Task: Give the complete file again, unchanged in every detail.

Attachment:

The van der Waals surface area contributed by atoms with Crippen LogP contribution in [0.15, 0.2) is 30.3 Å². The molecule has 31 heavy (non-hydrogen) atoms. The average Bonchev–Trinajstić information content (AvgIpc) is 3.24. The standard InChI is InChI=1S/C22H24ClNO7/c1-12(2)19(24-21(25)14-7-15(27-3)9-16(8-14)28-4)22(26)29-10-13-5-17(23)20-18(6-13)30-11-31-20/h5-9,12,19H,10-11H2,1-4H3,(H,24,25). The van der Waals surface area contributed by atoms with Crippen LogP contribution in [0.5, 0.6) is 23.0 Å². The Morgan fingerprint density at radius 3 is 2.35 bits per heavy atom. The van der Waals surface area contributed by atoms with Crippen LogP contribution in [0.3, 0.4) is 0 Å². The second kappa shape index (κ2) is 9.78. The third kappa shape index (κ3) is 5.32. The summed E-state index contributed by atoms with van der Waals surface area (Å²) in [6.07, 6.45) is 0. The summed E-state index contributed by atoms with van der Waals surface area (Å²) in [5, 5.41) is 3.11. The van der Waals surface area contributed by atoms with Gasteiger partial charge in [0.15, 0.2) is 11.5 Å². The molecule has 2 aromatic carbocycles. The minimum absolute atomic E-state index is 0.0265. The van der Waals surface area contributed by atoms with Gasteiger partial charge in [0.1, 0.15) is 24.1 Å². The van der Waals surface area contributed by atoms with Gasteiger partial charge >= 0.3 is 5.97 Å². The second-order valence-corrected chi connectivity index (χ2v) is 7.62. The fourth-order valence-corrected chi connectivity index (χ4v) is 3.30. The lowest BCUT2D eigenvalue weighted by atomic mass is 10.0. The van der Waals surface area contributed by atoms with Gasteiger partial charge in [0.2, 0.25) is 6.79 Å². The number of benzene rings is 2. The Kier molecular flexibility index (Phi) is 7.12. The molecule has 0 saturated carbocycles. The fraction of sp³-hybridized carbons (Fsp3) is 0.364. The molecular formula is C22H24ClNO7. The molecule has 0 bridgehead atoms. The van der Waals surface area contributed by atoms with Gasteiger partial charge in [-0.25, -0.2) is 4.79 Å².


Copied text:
The van der Waals surface area contributed by atoms with Crippen LogP contribution in [0.15, 0.2) is 30.3 Å². The molecule has 31 heavy (non-hydrogen) atoms. The average Bonchev–Trinajstić information content (AvgIpc) is 3.24. The standard InChI is InChI=1S/C22H24ClNO7/c1-12(2)19(24-21(25)14-7-15(27-3)9-16(8-14)28-4)22(26)29-10-13-5-17(23)20-18(6-13)30-11-31-20/h5-9,12,19H,10-11H2,1-4H3,(H,24,25). The van der Waals surface area contributed by atoms with Crippen LogP contribution in [0.5, 0.6) is 23.0 Å². The Morgan fingerprint density at radius 3 is 2.35 bits per heavy atom. The van der Waals surface area contributed by atoms with Crippen LogP contribution in [0.3, 0.4) is 0 Å². The second kappa shape index (κ2) is 9.78. The third kappa shape index (κ3) is 5.32. The summed E-state index contributed by atoms with van der Waals surface area (Å²) in [6.07, 6.45) is 0. The summed E-state index contributed by atoms with van der Waals surface area (Å²) in [5, 5.41) is 3.11. The van der Waals surface area contributed by atoms with Gasteiger partial charge in [0.15, 0.2) is 11.5 Å². The molecule has 2 aromatic carbocycles. The minimum absolute atomic E-state index is 0.0265. The van der Waals surface area contributed by atoms with Gasteiger partial charge in [0.1, 0.15) is 24.1 Å². The van der Waals surface area contributed by atoms with Gasteiger partial charge >= 0.3 is 5.97 Å². The second-order valence-corrected chi connectivity index (χ2v) is 7.62. The fourth-order valence-corrected chi connectivity index (χ4v) is 3.30. The lowest BCUT2D eigenvalue weighted by atomic mass is 10.0. The van der Waals surface area contributed by atoms with Gasteiger partial charge in [0.2, 0.25) is 6.79 Å². The number of benzene rings is 2. The Kier molecular flexibility index (Phi) is 7.12. The molecule has 0 saturated carbocycles. The fraction of sp³-hybridized carbons (Fsp3) is 0.364. The molecular formula is C22H24ClNO7. The molecule has 0 bridgehead atoms. The van der Waals surface area contributed by atoms with Gasteiger partial charge in [-0.25, -0.2) is 4.79 Å².